While it’s not unusual to feel sad or unhappy from time to time, clinical depression is more than that. Someone diagnosed with depression suffers from psychological and physical symptoms that significantly interfere with their quality of life.
Events such as Mental Health Awareness Week, held just recently from the 10th to the 15th of May, encourage more people to share their stories of depression and speak out about strategies that have helped them manage their symptoms.
It’s estimated that approximately 280 million people in the world have depression, with the prevalence of the condition in UK adults believed to be around 4.5 percent.
The first thing to know about the condition is there is no one single cause. Rather, depression tends to occur due to a combination of factors and events — factors and events that will affect each individual differently. What triggers depression in one person may not be a problem for another. The World Health Organisation states that depression ‘results from a complex interaction of social, psychological, and biological factors,’ which can include anything from prolonged stress to chronic illness.
Researchers are hard at work trying to better understand the role the brain plays in depression. Messages in the brain are carried via neurotransmitters and depression has long been thought to be caused by a deficiency in one or more of these neuron types. However, there is still much work to be done in this area.
The NHS suggests the following factors can trigger depression in certain individuals:
- Stressful events — for example, a relationship breaking down.
- Personality — some individuals are more self-critical, which can lead to negative thoughts and talk.
- Family history — there is thought to be some genetic link to depression.
- Giving birth — postpartum depression is believed to affect between 10 and 15 women in every 100.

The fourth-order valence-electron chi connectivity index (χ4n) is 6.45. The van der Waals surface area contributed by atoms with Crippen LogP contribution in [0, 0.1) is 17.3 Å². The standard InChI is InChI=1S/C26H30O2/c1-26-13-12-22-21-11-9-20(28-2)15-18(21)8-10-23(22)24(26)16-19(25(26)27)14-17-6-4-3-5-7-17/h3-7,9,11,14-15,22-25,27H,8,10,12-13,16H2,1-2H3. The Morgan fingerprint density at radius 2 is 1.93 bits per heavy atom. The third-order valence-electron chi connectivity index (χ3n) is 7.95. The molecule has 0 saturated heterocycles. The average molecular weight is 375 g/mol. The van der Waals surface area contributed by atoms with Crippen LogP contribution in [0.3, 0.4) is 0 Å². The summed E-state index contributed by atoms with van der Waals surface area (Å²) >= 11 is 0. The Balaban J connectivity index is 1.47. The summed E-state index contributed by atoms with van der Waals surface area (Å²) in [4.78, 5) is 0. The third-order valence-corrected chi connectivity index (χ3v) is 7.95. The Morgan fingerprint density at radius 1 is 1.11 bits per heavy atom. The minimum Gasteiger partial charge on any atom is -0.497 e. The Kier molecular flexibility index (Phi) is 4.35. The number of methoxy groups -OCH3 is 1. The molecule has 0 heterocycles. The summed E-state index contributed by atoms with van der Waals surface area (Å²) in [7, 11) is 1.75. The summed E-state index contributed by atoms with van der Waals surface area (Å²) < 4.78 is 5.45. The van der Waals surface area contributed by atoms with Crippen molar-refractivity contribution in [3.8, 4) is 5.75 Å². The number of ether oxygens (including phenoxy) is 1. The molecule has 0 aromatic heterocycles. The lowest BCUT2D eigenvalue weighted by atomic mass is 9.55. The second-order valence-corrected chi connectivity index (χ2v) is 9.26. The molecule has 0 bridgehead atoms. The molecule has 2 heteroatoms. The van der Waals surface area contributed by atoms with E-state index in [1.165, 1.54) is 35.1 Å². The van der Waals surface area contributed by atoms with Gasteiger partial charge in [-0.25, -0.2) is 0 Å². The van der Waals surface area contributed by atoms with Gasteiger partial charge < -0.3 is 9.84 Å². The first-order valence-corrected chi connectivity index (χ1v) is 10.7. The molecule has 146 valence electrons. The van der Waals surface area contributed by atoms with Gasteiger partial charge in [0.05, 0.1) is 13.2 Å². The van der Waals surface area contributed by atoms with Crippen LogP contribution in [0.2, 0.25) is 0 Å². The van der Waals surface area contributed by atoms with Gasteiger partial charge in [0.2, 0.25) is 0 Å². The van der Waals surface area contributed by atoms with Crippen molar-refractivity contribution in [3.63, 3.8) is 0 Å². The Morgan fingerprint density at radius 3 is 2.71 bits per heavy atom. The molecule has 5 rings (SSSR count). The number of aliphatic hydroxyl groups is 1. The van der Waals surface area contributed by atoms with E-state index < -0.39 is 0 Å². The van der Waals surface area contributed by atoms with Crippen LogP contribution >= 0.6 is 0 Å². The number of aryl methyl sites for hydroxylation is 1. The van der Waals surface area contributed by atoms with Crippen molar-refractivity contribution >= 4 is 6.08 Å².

- Loneliness — being physically cut off from friends and family can lead to isolation. The Covid-19 pandemic was a perfect example of this.
- Alcohol and drugs — these substances are often taken to help manipulate mood but tend to only contribute to feelings of depression.
- Illness — a diagnosis of chronic or terminal illness can trigger depression.
Strategies to manage depression
Due to the complex nature of depression and the fact that no two patients have the same triggers or experiences, finding strategies to help manage symptoms can take some time.
There are a number of different treatment options for depression. This can include medication, talking therapies such a cognitive behavioural therapy (CBT) or lifestyle changes. Sometimes a combination or interventions may be the best option.
Following its legalisation in 2018, medical cannabis in the UK has been prescribed for a wide variety of indications. While it may not be an appropriate strategy for all patients, medical cannabis may be a treatment option for eligible patients.
Medical cannabis is not the same as illicit cannabis you would find on the street. It’s a highly regulated product that contains key active ingredients — including the major cannabinoids THC and CBD – which may be helpful in treating depression.
MyAccess Clinic’s team of knowledgeable and experienced medical cannabis consultants will take their time to ensure medical cannabis is the right option for you before issuing a prescription. For more information about medical cannabis for depression, contact MyAccess Clinics today.